Criminal Justice Reform

By Omowale Lithuli Allen

Sadly, too late for Houston frontline activist…

Recently, 45 and POTUS (President of the United States) signed into law a criminal justice bill that provided relief for thousands of low-level offenders in the federal penal system. There are only 2.2 million people in jails and prisons in the United States.

In 1968, Lee Otis Johnson was sold 1 marijuana cigarette by an undercover Houston Police Officer and sentenced to 30 years in prison.  Before he was incarcerated, Lee Otis Johnson flew to issues of injustice and inequality and quickly became a gadfly and nemesis to the power structure.

At this time, our local police department was led by a “Bull Connor” styled police chief who had vowed to crush any disorder or rebellion by communities that went too far.  

Too far for Chief Hermann Short meant vigorous civil disobedience against Jim Crow attitudes and policies.  Police Chief Short was the third leg of an old corrupt order that encompassed Mayor Louie Welch and District Attorney Carol Vance.  The stool that they supported was the “good old boy” rulers, who were dedicated to maintain the Houston status quo, despite the winds of change sweeping America.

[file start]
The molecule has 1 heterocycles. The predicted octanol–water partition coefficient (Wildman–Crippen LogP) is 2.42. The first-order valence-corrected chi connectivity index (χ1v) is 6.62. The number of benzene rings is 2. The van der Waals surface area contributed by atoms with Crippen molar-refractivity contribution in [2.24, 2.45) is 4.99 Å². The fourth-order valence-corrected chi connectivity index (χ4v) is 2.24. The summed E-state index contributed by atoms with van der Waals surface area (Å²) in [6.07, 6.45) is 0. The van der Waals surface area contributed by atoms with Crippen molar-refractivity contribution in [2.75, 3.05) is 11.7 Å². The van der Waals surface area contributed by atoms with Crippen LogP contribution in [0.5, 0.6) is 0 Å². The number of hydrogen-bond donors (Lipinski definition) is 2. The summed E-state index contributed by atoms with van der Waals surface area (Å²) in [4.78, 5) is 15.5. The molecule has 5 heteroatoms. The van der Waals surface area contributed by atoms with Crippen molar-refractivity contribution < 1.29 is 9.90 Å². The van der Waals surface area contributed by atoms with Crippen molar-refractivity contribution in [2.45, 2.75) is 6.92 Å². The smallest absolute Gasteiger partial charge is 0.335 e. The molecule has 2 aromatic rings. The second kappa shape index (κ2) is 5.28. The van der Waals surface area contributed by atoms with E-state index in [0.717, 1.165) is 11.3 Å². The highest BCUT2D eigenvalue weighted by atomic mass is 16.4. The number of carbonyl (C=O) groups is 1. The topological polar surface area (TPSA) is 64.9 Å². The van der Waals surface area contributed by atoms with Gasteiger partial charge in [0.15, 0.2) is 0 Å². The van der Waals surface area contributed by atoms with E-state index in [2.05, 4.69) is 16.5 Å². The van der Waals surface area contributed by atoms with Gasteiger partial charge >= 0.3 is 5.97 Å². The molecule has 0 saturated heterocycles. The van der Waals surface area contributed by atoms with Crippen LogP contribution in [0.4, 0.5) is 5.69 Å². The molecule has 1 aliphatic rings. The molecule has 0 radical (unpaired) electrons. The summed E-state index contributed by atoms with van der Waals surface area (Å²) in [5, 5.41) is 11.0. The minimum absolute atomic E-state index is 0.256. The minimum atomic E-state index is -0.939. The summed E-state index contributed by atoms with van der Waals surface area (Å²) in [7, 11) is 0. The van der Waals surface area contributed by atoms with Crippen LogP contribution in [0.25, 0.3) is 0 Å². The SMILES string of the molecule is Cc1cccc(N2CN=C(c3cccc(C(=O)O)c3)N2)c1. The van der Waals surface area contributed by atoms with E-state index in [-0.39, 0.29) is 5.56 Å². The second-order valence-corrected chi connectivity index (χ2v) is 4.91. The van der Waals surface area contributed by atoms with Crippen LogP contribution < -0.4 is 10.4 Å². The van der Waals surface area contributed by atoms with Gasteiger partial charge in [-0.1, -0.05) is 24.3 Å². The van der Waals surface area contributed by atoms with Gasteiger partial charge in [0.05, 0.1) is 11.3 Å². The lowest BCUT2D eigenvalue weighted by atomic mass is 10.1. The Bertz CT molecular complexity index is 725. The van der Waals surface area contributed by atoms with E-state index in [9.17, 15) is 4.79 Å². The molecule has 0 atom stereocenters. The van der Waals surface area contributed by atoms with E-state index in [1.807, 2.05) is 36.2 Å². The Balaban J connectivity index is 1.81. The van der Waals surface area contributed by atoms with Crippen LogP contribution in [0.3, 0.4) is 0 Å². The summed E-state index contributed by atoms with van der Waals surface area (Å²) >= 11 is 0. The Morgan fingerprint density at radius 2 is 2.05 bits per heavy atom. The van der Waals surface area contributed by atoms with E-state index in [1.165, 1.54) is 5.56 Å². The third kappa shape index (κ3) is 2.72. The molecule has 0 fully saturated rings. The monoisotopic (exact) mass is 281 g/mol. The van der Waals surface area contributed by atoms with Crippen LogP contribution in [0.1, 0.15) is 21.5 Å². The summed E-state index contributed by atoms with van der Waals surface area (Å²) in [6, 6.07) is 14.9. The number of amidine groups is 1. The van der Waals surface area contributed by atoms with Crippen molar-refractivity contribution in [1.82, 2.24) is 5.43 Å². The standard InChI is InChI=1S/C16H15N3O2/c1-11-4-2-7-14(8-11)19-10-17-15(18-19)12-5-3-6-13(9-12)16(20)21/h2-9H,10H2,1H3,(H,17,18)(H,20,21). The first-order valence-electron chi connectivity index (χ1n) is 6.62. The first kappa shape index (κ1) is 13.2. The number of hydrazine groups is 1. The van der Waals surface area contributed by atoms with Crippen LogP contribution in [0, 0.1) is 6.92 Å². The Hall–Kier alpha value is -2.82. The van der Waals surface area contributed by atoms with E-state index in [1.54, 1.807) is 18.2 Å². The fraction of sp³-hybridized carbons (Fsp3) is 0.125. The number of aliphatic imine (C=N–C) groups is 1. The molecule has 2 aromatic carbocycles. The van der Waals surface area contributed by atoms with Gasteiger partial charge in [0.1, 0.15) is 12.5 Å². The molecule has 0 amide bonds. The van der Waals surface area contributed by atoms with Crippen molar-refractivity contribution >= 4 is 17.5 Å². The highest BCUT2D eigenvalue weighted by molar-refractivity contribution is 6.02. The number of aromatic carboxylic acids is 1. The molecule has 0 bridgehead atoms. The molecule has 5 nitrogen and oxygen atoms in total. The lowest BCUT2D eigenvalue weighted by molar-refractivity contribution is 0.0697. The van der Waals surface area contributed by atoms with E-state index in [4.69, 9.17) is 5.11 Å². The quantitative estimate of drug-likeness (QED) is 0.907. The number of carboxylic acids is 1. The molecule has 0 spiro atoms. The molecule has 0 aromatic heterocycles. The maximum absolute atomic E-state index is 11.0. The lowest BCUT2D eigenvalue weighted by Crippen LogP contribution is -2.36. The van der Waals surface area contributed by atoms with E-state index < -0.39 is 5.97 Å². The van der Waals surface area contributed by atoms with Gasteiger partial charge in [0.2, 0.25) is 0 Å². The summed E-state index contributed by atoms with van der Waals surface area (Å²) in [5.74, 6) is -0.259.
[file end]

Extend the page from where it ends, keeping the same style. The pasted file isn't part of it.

Lee Otis deteriorated in prison, but the same system that unjustly incarcerated him released him after four years.  A judge ruled that he should not have been tried in Houston.  While in prison, diabetes wrecked havoc on his personal health and he deceased after being released.

During his incarceration a few Free Lee Otis Committees multiplied around college campuses in Texas, most notably Texas Southern University.  Lee Otis was an activist leader with Friends of SNCC-Student Non-violent Coordination Committee.

There is a mountain of folklore and near ironclad evidence that Lee Otis was far from being a choir boy. Most of the insider activists were aware that he had a “Jones”.  Jones was a 60’s slang for a habit.  America lost 70,000 citizens in 2018 who over dosed because of a narcotic jones. National karma can be unforgiving. History is full of ironies. Referendums have passed nationwide to decriminalize marijuana.  Mega profits are being made for a new class of opportunistic entrepreneurs. 

 If you didn’t live through the 1960’s, it is not possible to wrap your mind around one solitary black man being sentenced to 30 years in prison because of one marijuana cigarette.  So much for the color-blindness and a level playing field. For a moment, The War on Drugs became the War on Lee Otis Johnson.